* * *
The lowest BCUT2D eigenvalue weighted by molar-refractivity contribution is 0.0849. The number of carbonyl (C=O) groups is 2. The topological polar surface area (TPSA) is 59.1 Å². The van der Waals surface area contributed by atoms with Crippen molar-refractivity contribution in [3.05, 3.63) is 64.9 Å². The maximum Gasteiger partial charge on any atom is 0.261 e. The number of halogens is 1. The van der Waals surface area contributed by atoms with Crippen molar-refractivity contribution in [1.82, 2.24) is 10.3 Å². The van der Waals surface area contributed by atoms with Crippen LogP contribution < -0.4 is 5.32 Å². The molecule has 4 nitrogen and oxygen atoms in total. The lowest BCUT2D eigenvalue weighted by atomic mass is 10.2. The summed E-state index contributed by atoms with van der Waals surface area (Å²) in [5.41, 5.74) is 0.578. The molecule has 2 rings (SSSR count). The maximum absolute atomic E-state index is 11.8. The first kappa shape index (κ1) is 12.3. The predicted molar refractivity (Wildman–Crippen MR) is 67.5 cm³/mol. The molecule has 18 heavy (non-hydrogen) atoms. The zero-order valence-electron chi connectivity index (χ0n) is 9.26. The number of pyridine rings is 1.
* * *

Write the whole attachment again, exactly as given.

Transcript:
The lowest BCUT2D eigenvalue weighted by molar-refractivity contribution is 0.0849. The number of carbonyl (C=O) groups is 2. The topological polar surface area (TPSA) is 59.1 Å². The van der Waals surface area contributed by atoms with Crippen molar-refractivity contribution in [3.05, 3.63) is 64.9 Å². The maximum Gasteiger partial charge on any atom is 0.261 e. The number of halogens is 1. The van der Waals surface area contributed by atoms with Crippen molar-refractivity contribution in [1.82, 2.24) is 10.3 Å². The van der Waals surface area contributed by atoms with Crippen LogP contribution < -0.4 is 5.32 Å². The molecule has 4 nitrogen and oxygen atoms in total. The lowest BCUT2D eigenvalue weighted by atomic mass is 10.2. The summed E-state index contributed by atoms with van der Waals surface area (Å²) in [5.41, 5.74) is 0.578. The molecule has 2 rings (SSSR count). The maximum absolute atomic E-state index is 11.8. The first kappa shape index (κ1) is 12.3. The predicted molar refractivity (Wildman–Crippen MR) is 67.5 cm³/mol. The molecule has 18 heavy (non-hydrogen) atoms. The zero-order valence-electron chi connectivity index (χ0n) is 9.26. The number of pyridine rings is 1.